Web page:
Tuesday, December 15, 2009

Son Shares Photo of Captain Arthur John Klippen, M.D.

Those of you who have read Guests Behind the Barbed Wire probably remember the army captain who came to Camp Aliceville in December 1942 to set up the medical service for the POW camp. He took a room in the home of Miss Annie Mae Coleman over in Carrollton and began hiring hospital employees. One of the first was Elma Henders, who left college to become the Station Hospital dietician.

By mid-April 1943, Captain Arthur John Klippen, M. D., had the Station Hospital open and ready for patients. It was a 250-bed facility designed to treat American military personnel as well as POWs. In emergencies, it even treated local Aliceville residents.

Captain Klippen supervised the treatment of many war-weary and disillusioned German soldiers who arrived at Camp Aliceville in the coming months. One of them was Horst Uhse who had battled jaundice and malaria in makeshift transfer camps in North Africa. In later years, Uhse expressed his appreciation for the professionalism of Captain Klippen and his staff who nursed him back to health before transferring him to Compound B of Camp Aliceville.

One German POW was not so lucky. Otto Ulrich cut his leg on a piece of wire fencing at a compound athletic field and waited too long to report his injury It became infected and developed gangrene. When Ulrich finally entered the camp hospital, Captain Klippen recommended amputation, but the POW refused and died.

The photo at upper left was sent by Captain Klippen's son Chris who recently discovered the existence of the Aliceville Museum http://www.cityofaliceville.com (Click on POW Museum). The photo shows Captain Klippen with his older son Art (Arthur G. Klippen) and was taken in Aliceville in May 1944. The photo was given to Chris by his sister Nina.

Captain Klippen was born in 1909 in Duluth, MN to immigrant parents from Norway. He earned a Master's degree in chemistry and taught at a junior college before deciding to study medicine. He received his degree from the medical school at St. Louis University in 1938 and, like many medical students at the time, accepted a commission in the Armed Forces.

Captain Klippen's first duty was to sit on a medical draft board. He traveled throughout the south and met his wife, Zora Grijack, at Fort Benning, GA in 1940. Zora was a lieutenant in the Army Nursing Corps and scheduled to go to the Phillipines when she resigned her commission to marry Klippen. Many of her nursing friends who did go on to be stationed in the Philippines were there when the island fell to the Japanese and were held in brutal POW camps until the American liberation later in the war.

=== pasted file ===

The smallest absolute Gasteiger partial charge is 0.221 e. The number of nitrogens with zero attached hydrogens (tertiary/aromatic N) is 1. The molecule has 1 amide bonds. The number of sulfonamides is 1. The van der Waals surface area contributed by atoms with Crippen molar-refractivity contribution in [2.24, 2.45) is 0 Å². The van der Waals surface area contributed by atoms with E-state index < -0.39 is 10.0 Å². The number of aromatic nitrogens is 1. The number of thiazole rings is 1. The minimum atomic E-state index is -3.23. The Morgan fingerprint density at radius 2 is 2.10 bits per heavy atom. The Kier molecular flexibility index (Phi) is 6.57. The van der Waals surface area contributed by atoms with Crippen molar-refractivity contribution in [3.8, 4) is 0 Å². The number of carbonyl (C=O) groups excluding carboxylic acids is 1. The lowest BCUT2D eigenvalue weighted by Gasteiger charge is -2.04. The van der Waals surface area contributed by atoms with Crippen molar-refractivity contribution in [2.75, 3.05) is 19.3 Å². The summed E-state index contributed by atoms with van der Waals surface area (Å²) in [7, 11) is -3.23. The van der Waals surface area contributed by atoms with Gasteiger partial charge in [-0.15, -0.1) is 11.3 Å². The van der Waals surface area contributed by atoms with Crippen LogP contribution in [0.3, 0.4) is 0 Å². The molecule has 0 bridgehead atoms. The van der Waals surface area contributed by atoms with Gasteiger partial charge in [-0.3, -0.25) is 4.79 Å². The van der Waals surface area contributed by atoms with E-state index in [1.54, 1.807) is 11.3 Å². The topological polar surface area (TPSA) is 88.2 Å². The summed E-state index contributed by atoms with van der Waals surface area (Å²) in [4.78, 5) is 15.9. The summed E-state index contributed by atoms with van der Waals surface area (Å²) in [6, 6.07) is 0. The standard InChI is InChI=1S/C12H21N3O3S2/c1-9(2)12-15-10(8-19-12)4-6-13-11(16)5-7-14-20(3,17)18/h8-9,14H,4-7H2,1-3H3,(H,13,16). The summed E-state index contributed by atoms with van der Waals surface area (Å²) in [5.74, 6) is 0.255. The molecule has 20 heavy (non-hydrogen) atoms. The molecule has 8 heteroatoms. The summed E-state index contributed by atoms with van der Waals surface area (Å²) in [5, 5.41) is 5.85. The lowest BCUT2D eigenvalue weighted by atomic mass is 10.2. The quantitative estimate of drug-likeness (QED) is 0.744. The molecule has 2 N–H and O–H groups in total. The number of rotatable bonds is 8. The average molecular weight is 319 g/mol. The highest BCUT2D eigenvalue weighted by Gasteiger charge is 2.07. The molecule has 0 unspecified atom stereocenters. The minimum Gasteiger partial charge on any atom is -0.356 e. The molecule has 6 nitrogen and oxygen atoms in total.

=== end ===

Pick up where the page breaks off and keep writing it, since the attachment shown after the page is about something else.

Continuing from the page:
Following Captain Klippen's service as Medical Officer at Camp Aliceville, he received orders to the Pacific in anticipation of the invasion of Japan. He was on a ship headed to the Pacific Theater when the atom bombs were dropped and the war ended.

After the war, Klippen was in private practice as a family physician in Michigan. In 1955, he began work for the VA medical centers, working in the Central Office in Washington, D.C. and then serving as Hospital Director for the Ann Arbor (Michigan) VA. In 1969, he transferred to the Minnesota VA and retired there as Hospital Director in 1977. He and Zora lived in Maple Lake, MN until his death in October 1997. Zora died in 2001.

The child in the photograph above, Arthur G. klippen, served in the US Army as a second lieutenant in Vietnam. He was killed in action on August 25, 1966 and was posthumously awarded the Silver Star for "gallantry in combat." It is fitting that he and his parents, who served their country well, are buried together in the same plot in Arlington National Cemetery.

Chris Klippen is donating an oil painting to the Aliceville Museum. It was created by one of the German POWs and given to his father. The painting, done on the back of a piece of military posterboard, shows the recreation area and barracks of Camp Aliceville.

A SIDE NOTE: Chris Klippen, Mary Bess Paluzzi (Director of the Aliceville Museum), and I share a common bond. All three of our fathers were scheduled to be involved in the invasion of Japan at the time the atomic bombs were dropped on Hiroshima and Nagasaki. Mary Bess's father had been badly wounded in Europe in November 1944 and was just being released again for active duty when he expected to be reassigned to the Pacific. Chris's father was on a ship headed to the South Pacific for the invasion of Japan, and my father (see Introduction to Guests Behind the Barbed Wire) was already stationed at Okinawa and training for that invasion.